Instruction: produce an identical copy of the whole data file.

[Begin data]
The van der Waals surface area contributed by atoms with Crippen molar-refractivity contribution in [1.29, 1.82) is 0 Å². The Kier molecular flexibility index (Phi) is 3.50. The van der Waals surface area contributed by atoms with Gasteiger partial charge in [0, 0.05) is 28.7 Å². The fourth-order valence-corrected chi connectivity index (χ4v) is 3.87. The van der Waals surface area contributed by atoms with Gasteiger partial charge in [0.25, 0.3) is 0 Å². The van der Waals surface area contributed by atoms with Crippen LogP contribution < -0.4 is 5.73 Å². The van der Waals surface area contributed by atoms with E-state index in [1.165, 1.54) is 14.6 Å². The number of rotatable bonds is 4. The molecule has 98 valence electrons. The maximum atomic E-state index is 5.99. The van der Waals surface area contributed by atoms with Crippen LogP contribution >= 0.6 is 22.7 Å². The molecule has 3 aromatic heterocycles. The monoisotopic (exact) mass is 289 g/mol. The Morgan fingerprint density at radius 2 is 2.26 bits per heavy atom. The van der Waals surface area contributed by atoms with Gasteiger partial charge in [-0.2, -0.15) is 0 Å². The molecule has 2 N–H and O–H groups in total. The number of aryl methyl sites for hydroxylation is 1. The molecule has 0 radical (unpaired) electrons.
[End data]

The van der Waals surface area contributed by atoms with Crippen molar-refractivity contribution in [1.29, 1.82) is 0 Å². The Kier molecular flexibility index (Phi) is 3.50. The van der Waals surface area contributed by atoms with Gasteiger partial charge in [0, 0.05) is 28.7 Å². The fourth-order valence-corrected chi connectivity index (χ4v) is 3.87. The van der Waals surface area contributed by atoms with Gasteiger partial charge in [0.25, 0.3) is 0 Å². The van der Waals surface area contributed by atoms with Crippen LogP contribution < -0.4 is 5.73 Å². The van der Waals surface area contributed by atoms with E-state index in [1.165, 1.54) is 14.6 Å². The number of rotatable bonds is 4. The molecule has 98 valence electrons. The maximum atomic E-state index is 5.99. The van der Waals surface area contributed by atoms with Crippen LogP contribution >= 0.6 is 22.7 Å². The molecule has 3 aromatic heterocycles. The monoisotopic (exact) mass is 289 g/mol. The Morgan fingerprint density at radius 2 is 2.26 bits per heavy atom. The van der Waals surface area contributed by atoms with Gasteiger partial charge in [-0.2, -0.15) is 0 Å². The molecule has 2 N–H and O–H groups in total. The number of aryl methyl sites for hydroxylation is 1. The molecule has 0 radical (unpaired) electrons.